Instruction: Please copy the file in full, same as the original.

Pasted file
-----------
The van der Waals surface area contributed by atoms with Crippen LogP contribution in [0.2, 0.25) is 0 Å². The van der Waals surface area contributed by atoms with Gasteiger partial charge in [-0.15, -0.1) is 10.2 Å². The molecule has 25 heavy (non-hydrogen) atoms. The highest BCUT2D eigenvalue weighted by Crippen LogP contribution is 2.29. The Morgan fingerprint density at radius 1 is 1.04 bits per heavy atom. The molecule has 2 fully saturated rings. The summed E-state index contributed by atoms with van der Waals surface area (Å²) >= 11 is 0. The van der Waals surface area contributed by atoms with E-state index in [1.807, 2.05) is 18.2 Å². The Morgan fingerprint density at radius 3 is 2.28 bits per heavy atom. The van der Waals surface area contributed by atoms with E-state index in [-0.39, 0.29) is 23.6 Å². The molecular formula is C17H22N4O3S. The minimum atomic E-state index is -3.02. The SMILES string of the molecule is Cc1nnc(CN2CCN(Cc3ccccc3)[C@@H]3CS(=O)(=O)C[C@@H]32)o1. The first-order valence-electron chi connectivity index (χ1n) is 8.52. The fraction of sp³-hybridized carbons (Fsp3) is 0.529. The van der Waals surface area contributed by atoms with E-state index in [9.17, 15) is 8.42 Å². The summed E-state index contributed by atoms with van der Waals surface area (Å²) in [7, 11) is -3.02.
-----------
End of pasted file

The van der Waals surface area contributed by atoms with Crippen LogP contribution in [0.2, 0.25) is 0 Å². The van der Waals surface area contributed by atoms with Gasteiger partial charge in [-0.15, -0.1) is 10.2 Å². The molecule has 25 heavy (non-hydrogen) atoms. The highest BCUT2D eigenvalue weighted by Crippen LogP contribution is 2.29. The Morgan fingerprint density at radius 1 is 1.04 bits per heavy atom. The molecule has 2 fully saturated rings. The summed E-state index contributed by atoms with van der Waals surface area (Å²) >= 11 is 0. The van der Waals surface area contributed by atoms with E-state index in [1.807, 2.05) is 18.2 Å². The Morgan fingerprint density at radius 3 is 2.28 bits per heavy atom. The van der Waals surface area contributed by atoms with E-state index in [-0.39, 0.29) is 23.6 Å². The molecular formula is C17H22N4O3S. The minimum atomic E-state index is -3.02. The SMILES string of the molecule is Cc1nnc(CN2CCN(Cc3ccccc3)[C@@H]3CS(=O)(=O)C[C@@H]32)o1. The first-order valence-electron chi connectivity index (χ1n) is 8.52. The fraction of sp³-hybridized carbons (Fsp3) is 0.529. The van der Waals surface area contributed by atoms with E-state index in [9.17, 15) is 8.42 Å². The summed E-state index contributed by atoms with van der Waals surface area (Å²) in [7, 11) is -3.02.